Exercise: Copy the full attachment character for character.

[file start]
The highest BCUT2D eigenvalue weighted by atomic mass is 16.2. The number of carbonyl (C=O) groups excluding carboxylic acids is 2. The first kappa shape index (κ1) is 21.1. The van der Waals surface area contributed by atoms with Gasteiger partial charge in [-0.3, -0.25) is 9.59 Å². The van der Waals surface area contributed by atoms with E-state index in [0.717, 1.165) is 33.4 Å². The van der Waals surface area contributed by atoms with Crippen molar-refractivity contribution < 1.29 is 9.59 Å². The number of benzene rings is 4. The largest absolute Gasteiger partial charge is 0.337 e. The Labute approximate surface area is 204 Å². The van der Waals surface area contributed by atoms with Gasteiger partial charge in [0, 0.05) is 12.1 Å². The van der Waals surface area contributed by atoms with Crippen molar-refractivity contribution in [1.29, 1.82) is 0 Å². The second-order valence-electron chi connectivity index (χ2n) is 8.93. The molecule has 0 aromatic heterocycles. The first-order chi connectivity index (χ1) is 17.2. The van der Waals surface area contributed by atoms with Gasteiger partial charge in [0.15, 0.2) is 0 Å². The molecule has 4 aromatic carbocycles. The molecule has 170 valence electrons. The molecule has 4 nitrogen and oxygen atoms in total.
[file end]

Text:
The highest BCUT2D eigenvalue weighted by atomic mass is 16.2. The number of carbonyl (C=O) groups excluding carboxylic acids is 2. The first kappa shape index (κ1) is 21.1. The van der Waals surface area contributed by atoms with Gasteiger partial charge in [-0.3, -0.25) is 9.59 Å². The van der Waals surface area contributed by atoms with E-state index in [0.717, 1.165) is 33.4 Å². The van der Waals surface area contributed by atoms with Crippen molar-refractivity contribution < 1.29 is 9.59 Å². The number of benzene rings is 4. The largest absolute Gasteiger partial charge is 0.337 e. The Labute approximate surface area is 204 Å². The van der Waals surface area contributed by atoms with Gasteiger partial charge in [0, 0.05) is 12.1 Å². The van der Waals surface area contributed by atoms with Crippen molar-refractivity contribution in [1.29, 1.82) is 0 Å². The second-order valence-electron chi connectivity index (χ2n) is 8.93. The molecule has 0 aromatic heterocycles. The first-order chi connectivity index (χ1) is 17.2. The van der Waals surface area contributed by atoms with Gasteiger partial charge in [0.15, 0.2) is 0 Å². The molecule has 4 aromatic carbocycles. The molecule has 170 valence electrons. The molecule has 4 nitrogen and oxygen atoms in total.